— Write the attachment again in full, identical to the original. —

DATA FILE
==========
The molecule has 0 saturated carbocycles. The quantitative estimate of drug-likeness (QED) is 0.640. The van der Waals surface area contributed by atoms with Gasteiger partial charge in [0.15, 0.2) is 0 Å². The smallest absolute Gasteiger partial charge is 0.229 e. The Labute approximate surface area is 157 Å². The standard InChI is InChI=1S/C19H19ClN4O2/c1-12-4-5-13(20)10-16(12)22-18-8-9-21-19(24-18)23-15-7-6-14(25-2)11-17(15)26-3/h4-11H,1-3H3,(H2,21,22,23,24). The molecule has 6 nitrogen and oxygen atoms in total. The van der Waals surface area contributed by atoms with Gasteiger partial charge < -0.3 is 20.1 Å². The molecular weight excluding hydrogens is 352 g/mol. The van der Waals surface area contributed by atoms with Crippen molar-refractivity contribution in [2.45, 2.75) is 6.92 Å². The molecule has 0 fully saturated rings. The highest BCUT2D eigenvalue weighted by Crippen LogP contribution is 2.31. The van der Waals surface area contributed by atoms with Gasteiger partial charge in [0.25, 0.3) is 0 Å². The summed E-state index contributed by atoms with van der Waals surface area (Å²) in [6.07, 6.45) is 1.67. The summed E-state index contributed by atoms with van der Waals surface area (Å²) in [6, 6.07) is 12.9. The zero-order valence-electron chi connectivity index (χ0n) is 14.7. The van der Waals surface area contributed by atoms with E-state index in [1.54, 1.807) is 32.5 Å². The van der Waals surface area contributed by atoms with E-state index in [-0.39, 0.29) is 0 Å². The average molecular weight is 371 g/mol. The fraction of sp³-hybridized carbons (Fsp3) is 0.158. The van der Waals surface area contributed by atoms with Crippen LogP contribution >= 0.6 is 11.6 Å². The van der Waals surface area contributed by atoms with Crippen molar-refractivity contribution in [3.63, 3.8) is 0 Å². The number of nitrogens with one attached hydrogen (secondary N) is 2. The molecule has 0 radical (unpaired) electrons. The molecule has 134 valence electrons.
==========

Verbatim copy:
The molecule has 0 saturated carbocycles. The quantitative estimate of drug-likeness (QED) is 0.640. The van der Waals surface area contributed by atoms with Gasteiger partial charge in [0.15, 0.2) is 0 Å². The smallest absolute Gasteiger partial charge is 0.229 e. The Labute approximate surface area is 157 Å². The standard InChI is InChI=1S/C19H19ClN4O2/c1-12-4-5-13(20)10-16(12)22-18-8-9-21-19(24-18)23-15-7-6-14(25-2)11-17(15)26-3/h4-11H,1-3H3,(H2,21,22,23,24). The molecule has 6 nitrogen and oxygen atoms in total. The van der Waals surface area contributed by atoms with Gasteiger partial charge < -0.3 is 20.1 Å². The molecular weight excluding hydrogens is 352 g/mol. The van der Waals surface area contributed by atoms with Crippen molar-refractivity contribution in [2.45, 2.75) is 6.92 Å². The molecule has 0 fully saturated rings. The highest BCUT2D eigenvalue weighted by Crippen LogP contribution is 2.31. The van der Waals surface area contributed by atoms with Gasteiger partial charge in [0.25, 0.3) is 0 Å². The summed E-state index contributed by atoms with van der Waals surface area (Å²) in [6.07, 6.45) is 1.67. The summed E-state index contributed by atoms with van der Waals surface area (Å²) in [6, 6.07) is 12.9. The zero-order valence-electron chi connectivity index (χ0n) is 14.7. The van der Waals surface area contributed by atoms with E-state index in [1.54, 1.807) is 32.5 Å². The van der Waals surface area contributed by atoms with E-state index in [-0.39, 0.29) is 0 Å². The average molecular weight is 371 g/mol. The fraction of sp³-hybridized carbons (Fsp3) is 0.158. The van der Waals surface area contributed by atoms with Crippen LogP contribution >= 0.6 is 11.6 Å². The van der Waals surface area contributed by atoms with Crippen molar-refractivity contribution in [3.63, 3.8) is 0 Å². The number of nitrogens with one attached hydrogen (secondary N) is 2. The molecule has 0 radical (unpaired) electrons. The molecule has 134 valence electrons.